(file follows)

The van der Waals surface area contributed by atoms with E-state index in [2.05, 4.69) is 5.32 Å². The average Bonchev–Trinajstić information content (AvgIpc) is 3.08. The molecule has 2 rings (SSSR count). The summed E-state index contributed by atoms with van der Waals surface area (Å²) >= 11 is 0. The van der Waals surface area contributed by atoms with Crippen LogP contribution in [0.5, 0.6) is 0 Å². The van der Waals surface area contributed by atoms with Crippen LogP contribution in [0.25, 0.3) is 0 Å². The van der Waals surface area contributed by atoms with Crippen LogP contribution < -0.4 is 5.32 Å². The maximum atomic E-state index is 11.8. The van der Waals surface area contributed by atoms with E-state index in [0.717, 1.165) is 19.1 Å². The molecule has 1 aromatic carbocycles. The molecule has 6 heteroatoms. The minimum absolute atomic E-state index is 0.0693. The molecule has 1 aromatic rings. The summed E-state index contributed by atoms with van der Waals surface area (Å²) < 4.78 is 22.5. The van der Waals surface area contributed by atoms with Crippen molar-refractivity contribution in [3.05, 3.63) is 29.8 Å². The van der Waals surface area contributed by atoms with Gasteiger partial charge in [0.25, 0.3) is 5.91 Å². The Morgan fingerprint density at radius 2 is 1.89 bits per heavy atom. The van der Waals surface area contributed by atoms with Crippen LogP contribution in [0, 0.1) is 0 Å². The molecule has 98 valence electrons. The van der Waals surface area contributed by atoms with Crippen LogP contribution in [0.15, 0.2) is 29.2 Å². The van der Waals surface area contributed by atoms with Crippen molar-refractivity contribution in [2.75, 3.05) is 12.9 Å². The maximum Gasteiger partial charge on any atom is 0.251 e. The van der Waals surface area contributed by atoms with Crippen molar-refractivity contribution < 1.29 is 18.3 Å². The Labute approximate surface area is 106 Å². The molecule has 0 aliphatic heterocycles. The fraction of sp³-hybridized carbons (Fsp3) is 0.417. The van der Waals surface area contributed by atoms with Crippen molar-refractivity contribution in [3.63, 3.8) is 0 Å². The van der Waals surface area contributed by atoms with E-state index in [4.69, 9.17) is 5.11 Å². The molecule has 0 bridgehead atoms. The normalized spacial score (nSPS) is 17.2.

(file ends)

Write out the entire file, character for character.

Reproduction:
The van der Waals surface area contributed by atoms with E-state index in [2.05, 4.69) is 5.32 Å². The average Bonchev–Trinajstić information content (AvgIpc) is 3.08. The molecule has 2 rings (SSSR count). The summed E-state index contributed by atoms with van der Waals surface area (Å²) >= 11 is 0. The van der Waals surface area contributed by atoms with Crippen LogP contribution in [0.5, 0.6) is 0 Å². The van der Waals surface area contributed by atoms with Crippen LogP contribution in [0.25, 0.3) is 0 Å². The van der Waals surface area contributed by atoms with Crippen LogP contribution < -0.4 is 5.32 Å². The maximum atomic E-state index is 11.8. The van der Waals surface area contributed by atoms with E-state index in [0.717, 1.165) is 19.1 Å². The molecule has 1 aromatic carbocycles. The molecule has 6 heteroatoms. The minimum absolute atomic E-state index is 0.0693. The molecule has 1 aromatic rings. The summed E-state index contributed by atoms with van der Waals surface area (Å²) < 4.78 is 22.5. The van der Waals surface area contributed by atoms with Crippen molar-refractivity contribution in [3.05, 3.63) is 29.8 Å². The van der Waals surface area contributed by atoms with Gasteiger partial charge in [0.25, 0.3) is 5.91 Å². The Morgan fingerprint density at radius 2 is 1.89 bits per heavy atom. The van der Waals surface area contributed by atoms with Crippen LogP contribution in [0, 0.1) is 0 Å². The molecule has 98 valence electrons. The van der Waals surface area contributed by atoms with Crippen LogP contribution in [0.15, 0.2) is 29.2 Å². The van der Waals surface area contributed by atoms with Crippen molar-refractivity contribution in [2.75, 3.05) is 12.9 Å². The maximum Gasteiger partial charge on any atom is 0.251 e. The van der Waals surface area contributed by atoms with Crippen molar-refractivity contribution < 1.29 is 18.3 Å². The Labute approximate surface area is 106 Å². The molecule has 0 aliphatic heterocycles. The fraction of sp³-hybridized carbons (Fsp3) is 0.417. The van der Waals surface area contributed by atoms with Crippen molar-refractivity contribution in [3.63, 3.8) is 0 Å². The van der Waals surface area contributed by atoms with E-state index in [4.69, 9.17) is 5.11 Å². The molecule has 0 bridgehead atoms. The normalized spacial score (nSPS) is 17.2.